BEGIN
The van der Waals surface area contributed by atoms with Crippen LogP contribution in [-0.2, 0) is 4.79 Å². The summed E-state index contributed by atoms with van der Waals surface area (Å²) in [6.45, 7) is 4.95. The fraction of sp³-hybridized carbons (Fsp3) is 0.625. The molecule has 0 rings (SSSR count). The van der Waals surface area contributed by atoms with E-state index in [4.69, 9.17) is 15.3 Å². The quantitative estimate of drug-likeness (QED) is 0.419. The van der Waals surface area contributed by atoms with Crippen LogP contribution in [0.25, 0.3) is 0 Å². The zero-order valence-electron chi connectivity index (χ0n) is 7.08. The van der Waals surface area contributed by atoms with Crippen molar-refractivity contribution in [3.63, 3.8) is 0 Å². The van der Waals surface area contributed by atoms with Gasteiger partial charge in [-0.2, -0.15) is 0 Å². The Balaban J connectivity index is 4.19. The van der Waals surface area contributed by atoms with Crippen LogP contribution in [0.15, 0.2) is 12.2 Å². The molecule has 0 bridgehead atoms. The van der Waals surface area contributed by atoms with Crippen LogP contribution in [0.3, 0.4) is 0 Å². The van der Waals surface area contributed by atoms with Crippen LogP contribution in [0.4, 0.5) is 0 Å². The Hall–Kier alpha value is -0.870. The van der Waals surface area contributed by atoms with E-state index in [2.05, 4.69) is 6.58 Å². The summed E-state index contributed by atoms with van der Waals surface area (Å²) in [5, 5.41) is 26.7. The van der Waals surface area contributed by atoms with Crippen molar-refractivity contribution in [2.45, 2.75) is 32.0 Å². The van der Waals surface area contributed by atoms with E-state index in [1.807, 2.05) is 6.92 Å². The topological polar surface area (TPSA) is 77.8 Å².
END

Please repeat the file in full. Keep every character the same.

The van der Waals surface area contributed by atoms with Crippen LogP contribution in [-0.2, 0) is 4.79 Å². The summed E-state index contributed by atoms with van der Waals surface area (Å²) in [6.45, 7) is 4.95. The fraction of sp³-hybridized carbons (Fsp3) is 0.625. The molecule has 0 rings (SSSR count). The van der Waals surface area contributed by atoms with E-state index in [4.69, 9.17) is 15.3 Å². The quantitative estimate of drug-likeness (QED) is 0.419. The van der Waals surface area contributed by atoms with Crippen LogP contribution in [0.25, 0.3) is 0 Å². The zero-order valence-electron chi connectivity index (χ0n) is 7.08. The van der Waals surface area contributed by atoms with Crippen molar-refractivity contribution in [3.63, 3.8) is 0 Å². The van der Waals surface area contributed by atoms with Gasteiger partial charge in [-0.2, -0.15) is 0 Å². The Balaban J connectivity index is 4.19. The van der Waals surface area contributed by atoms with Crippen LogP contribution in [0.15, 0.2) is 12.2 Å². The molecule has 0 bridgehead atoms. The van der Waals surface area contributed by atoms with Crippen LogP contribution in [0.3, 0.4) is 0 Å². The van der Waals surface area contributed by atoms with Crippen LogP contribution in [0.4, 0.5) is 0 Å². The Hall–Kier alpha value is -0.870. The van der Waals surface area contributed by atoms with E-state index in [2.05, 4.69) is 6.58 Å². The summed E-state index contributed by atoms with van der Waals surface area (Å²) in [5, 5.41) is 26.7. The van der Waals surface area contributed by atoms with Crippen molar-refractivity contribution in [2.45, 2.75) is 32.0 Å². The van der Waals surface area contributed by atoms with E-state index in [1.807, 2.05) is 6.92 Å². The topological polar surface area (TPSA) is 77.8 Å².